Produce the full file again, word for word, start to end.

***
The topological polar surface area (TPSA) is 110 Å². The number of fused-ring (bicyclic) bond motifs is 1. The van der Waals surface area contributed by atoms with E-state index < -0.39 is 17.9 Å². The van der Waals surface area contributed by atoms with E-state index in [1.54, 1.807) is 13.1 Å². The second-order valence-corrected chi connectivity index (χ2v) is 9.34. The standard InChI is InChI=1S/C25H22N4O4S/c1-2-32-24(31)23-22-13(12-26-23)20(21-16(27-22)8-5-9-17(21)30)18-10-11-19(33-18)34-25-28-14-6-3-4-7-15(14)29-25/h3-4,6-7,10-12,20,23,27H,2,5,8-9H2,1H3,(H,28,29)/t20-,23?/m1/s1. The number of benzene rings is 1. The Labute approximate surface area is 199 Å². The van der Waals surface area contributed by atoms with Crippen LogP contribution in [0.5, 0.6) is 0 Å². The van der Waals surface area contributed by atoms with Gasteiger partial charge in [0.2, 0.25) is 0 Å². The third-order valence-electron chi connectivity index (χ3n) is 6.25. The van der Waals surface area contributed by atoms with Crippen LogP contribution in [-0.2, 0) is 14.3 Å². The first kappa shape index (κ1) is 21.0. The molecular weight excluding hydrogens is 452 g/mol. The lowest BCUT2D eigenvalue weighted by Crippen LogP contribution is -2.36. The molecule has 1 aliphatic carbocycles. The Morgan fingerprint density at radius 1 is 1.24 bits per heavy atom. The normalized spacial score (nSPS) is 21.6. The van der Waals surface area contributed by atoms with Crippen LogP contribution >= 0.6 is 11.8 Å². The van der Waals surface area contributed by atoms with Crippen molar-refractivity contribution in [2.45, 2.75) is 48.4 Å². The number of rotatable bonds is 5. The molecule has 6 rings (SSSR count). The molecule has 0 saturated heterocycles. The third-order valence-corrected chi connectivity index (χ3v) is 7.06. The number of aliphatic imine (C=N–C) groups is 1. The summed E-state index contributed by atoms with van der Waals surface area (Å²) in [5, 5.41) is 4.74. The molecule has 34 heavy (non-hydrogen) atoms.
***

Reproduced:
The topological polar surface area (TPSA) is 110 Å². The number of fused-ring (bicyclic) bond motifs is 1. The van der Waals surface area contributed by atoms with E-state index < -0.39 is 17.9 Å². The van der Waals surface area contributed by atoms with E-state index in [1.54, 1.807) is 13.1 Å². The second-order valence-corrected chi connectivity index (χ2v) is 9.34. The standard InChI is InChI=1S/C25H22N4O4S/c1-2-32-24(31)23-22-13(12-26-23)20(21-16(27-22)8-5-9-17(21)30)18-10-11-19(33-18)34-25-28-14-6-3-4-7-15(14)29-25/h3-4,6-7,10-12,20,23,27H,2,5,8-9H2,1H3,(H,28,29)/t20-,23?/m1/s1. The number of benzene rings is 1. The Labute approximate surface area is 199 Å². The van der Waals surface area contributed by atoms with Crippen LogP contribution in [0.5, 0.6) is 0 Å². The van der Waals surface area contributed by atoms with Gasteiger partial charge in [0.2, 0.25) is 0 Å². The third-order valence-electron chi connectivity index (χ3n) is 6.25. The van der Waals surface area contributed by atoms with Crippen LogP contribution in [-0.2, 0) is 14.3 Å². The first kappa shape index (κ1) is 21.0. The molecular weight excluding hydrogens is 452 g/mol. The lowest BCUT2D eigenvalue weighted by Crippen LogP contribution is -2.36. The molecule has 1 aliphatic carbocycles. The Morgan fingerprint density at radius 1 is 1.24 bits per heavy atom. The normalized spacial score (nSPS) is 21.6. The van der Waals surface area contributed by atoms with Crippen LogP contribution >= 0.6 is 11.8 Å². The van der Waals surface area contributed by atoms with Crippen molar-refractivity contribution in [2.45, 2.75) is 48.4 Å². The number of rotatable bonds is 5. The molecule has 6 rings (SSSR count). The molecule has 0 saturated heterocycles. The third-order valence-corrected chi connectivity index (χ3v) is 7.06. The number of aliphatic imine (C=N–C) groups is 1. The summed E-state index contributed by atoms with van der Waals surface area (Å²) in [5, 5.41) is 4.74. The molecule has 34 heavy (non-hydrogen) atoms.